Testimony on Assembly Square Mixed-Use District Amendments

(submitted 6/14/06 to Somerville Board of Aldermen)

June 14, 2006

David Dahlbacka
<phone number>

Somerville Board of Aldermen
John Long, Clerk of the Board
Somerville City Hall
93 Highland Avenue, Somerville MA 02143

RE: Roche Amendments to Assembly Square Mixed-Use Zoning

Dear Aldermen:

This testimony is with regard to the Roche Amendments to the Assembly Square Mixed-Use zoning, noticed by the City on May 31, 2006.

As was true with the Assembly Square Mixed-Use zoning passed in 2004 and later rejected by the Land Court, there are many good features to this zoning, including the requirement for a Transportation Plan and the design guidelines. Unfortunately, these good features are made irrelevant by the Priority Permitted Use concept, which is being misused to exempt low-value, high-environmental-impact uses; by the Use Cluster concept, which allows similar uses to replace low-value, high-environmental-impact uses without City review; and by the excessive discretion given to the Planning Board to waive zoning protections for the convenience of the developer. Taken together, these features of the zoning establish a bad business environment, in which politically-connected first comers are given preference and are essentially given control of the site, locking out later developers that may have plans that are better for the city in the long term.

Even more importantly, no mention is made in this zoning of the most important underlying issue at Assembly Square, the public health impact of the proposed development. This omission leaves the citizens of Somerville stripped of the public-health protections they are entitled to expect from their city government, and leaves that city government open to class-action lawsuits for contributory negligence.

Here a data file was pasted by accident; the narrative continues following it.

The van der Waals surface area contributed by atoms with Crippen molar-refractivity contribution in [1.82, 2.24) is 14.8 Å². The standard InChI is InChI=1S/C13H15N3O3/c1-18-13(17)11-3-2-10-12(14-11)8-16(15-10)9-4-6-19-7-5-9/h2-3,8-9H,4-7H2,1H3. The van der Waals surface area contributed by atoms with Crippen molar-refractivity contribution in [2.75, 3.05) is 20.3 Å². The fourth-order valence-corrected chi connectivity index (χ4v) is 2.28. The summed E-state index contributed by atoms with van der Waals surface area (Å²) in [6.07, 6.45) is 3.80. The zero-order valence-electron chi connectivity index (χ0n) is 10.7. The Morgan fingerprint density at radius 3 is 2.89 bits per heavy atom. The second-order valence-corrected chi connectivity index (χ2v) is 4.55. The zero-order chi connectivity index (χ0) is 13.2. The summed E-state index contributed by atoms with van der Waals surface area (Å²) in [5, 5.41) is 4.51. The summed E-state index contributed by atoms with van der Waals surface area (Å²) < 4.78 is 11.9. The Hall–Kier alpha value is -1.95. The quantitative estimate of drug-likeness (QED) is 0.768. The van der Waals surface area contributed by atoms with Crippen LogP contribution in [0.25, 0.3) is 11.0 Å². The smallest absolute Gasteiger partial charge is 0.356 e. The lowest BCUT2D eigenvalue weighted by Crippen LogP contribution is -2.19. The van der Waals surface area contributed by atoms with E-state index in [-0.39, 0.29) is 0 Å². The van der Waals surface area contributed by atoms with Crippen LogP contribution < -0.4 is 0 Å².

Somerville, which lies next to Interstate 93, Route 28, Route 38, and other major thoroughfares, already leads the state in excess lung cancer and heart attack deaths per square mile per year. Somerville residents smoke less than the state average, yet Massachusetts public health records from 1996-2000 show 29 excess deaths per year over five years in Somerville, even adjusted for population density and age.  More commuters already travel through or close to East Somerville than in any other Boston corridor.  I-93 and Routes 28 and 38 carry 250,000 vehicles per day. Local collectors that connect to these highways add out-of-town commuters and shoppers to swell local traffic volumes. Six passenger rail lines cut through Somerville without stopping, carrying two hundred highly-polluting diesel trains per day.

By itself, all this traffic is a drag upon the property values of the adjoining neighborhoods, but the key public health issue is fine particulate matter produced by automobiles and other mobile sources, which penetrates deep into the lungs, inflames cardiovascular systems, and causes both lung disease and heart disease. Recent EPA studies show a linear relationship between air pollution and excess deaths from lung cancer and heart attacks. People living within 100 meters of a freeway and within 50 meters of other major roadways are much more likely to die from heart and lung diseases than are people who live farther away.  

The bottom line is this: Somerville’s public health is already suffering from the effects of traffic and air pollution. Giving priority status to high-environmental-impact development types like big-box stores will make the situation worse, because such developments rely upon the automobile for their very existence. Current developer traffic estimates for Assembly Square are for up to 100,000 trips per day, with the lion’s share coming from the proposed big-box retail. The Assembly Square Mixed-Use District zoning should, at least, not make this situation worse, and should promote development types such as transit-oriented development that stand a chance of improving it. All developments should be required to fully address their traffic generation and the public health implications of that traffic so that mitigation can be applied.

To make this zoning even tolerable, the good features of this zoning must be made relevant. The following kinds of changes would be needed at the minimum. (Specific suggestions follow in Appendix A, tied to the first Roche Amendment text.)

In a perfect world, riverside land like Assembly Square would be a park or a nature preserve. The world is imperfect. If we are going to sacrifice Somerville's only waterfront to development, let us at least do it in a way that will maintain the fiscal and environmental health of Somerville and the bodily health of its citizens.